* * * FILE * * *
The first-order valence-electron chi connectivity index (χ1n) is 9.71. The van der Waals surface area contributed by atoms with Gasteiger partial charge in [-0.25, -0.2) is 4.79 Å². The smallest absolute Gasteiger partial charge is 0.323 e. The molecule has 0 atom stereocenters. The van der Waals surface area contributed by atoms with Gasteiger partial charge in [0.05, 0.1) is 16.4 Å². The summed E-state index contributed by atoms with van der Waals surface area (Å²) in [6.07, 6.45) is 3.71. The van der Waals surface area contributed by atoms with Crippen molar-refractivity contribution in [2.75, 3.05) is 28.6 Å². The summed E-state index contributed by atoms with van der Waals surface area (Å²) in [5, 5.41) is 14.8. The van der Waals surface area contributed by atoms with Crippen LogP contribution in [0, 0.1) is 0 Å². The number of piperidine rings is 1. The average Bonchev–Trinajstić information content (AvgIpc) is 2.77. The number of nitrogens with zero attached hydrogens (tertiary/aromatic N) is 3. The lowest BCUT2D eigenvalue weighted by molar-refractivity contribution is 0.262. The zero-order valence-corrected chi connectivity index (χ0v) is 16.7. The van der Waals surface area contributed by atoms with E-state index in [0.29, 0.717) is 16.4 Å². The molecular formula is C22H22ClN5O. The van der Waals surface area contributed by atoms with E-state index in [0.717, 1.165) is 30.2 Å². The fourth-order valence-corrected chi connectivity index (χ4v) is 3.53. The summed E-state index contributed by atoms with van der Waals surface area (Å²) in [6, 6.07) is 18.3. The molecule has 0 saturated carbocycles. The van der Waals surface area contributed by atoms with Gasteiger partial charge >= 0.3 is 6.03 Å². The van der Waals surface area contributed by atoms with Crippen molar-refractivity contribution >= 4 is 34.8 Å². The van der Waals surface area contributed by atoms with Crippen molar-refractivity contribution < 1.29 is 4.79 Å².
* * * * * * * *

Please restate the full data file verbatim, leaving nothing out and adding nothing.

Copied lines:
The first-order valence-electron chi connectivity index (χ1n) is 9.71. The van der Waals surface area contributed by atoms with Gasteiger partial charge in [-0.25, -0.2) is 4.79 Å². The smallest absolute Gasteiger partial charge is 0.323 e. The molecule has 0 atom stereocenters. The van der Waals surface area contributed by atoms with Gasteiger partial charge in [0.05, 0.1) is 16.4 Å². The summed E-state index contributed by atoms with van der Waals surface area (Å²) in [6.07, 6.45) is 3.71. The van der Waals surface area contributed by atoms with Crippen molar-refractivity contribution in [2.75, 3.05) is 28.6 Å². The summed E-state index contributed by atoms with van der Waals surface area (Å²) in [5, 5.41) is 14.8. The van der Waals surface area contributed by atoms with Crippen LogP contribution in [0, 0.1) is 0 Å². The number of piperidine rings is 1. The average Bonchev–Trinajstić information content (AvgIpc) is 2.77. The number of nitrogens with zero attached hydrogens (tertiary/aromatic N) is 3. The lowest BCUT2D eigenvalue weighted by molar-refractivity contribution is 0.262. The zero-order valence-corrected chi connectivity index (χ0v) is 16.7. The van der Waals surface area contributed by atoms with E-state index in [0.29, 0.717) is 16.4 Å². The molecular formula is C22H22ClN5O. The van der Waals surface area contributed by atoms with E-state index in [0.717, 1.165) is 30.2 Å². The fourth-order valence-corrected chi connectivity index (χ4v) is 3.53. The summed E-state index contributed by atoms with van der Waals surface area (Å²) in [6, 6.07) is 18.3. The molecule has 0 saturated carbocycles. The van der Waals surface area contributed by atoms with Gasteiger partial charge >= 0.3 is 6.03 Å². The van der Waals surface area contributed by atoms with Crippen molar-refractivity contribution >= 4 is 34.8 Å². The van der Waals surface area contributed by atoms with Crippen molar-refractivity contribution < 1.29 is 4.79 Å².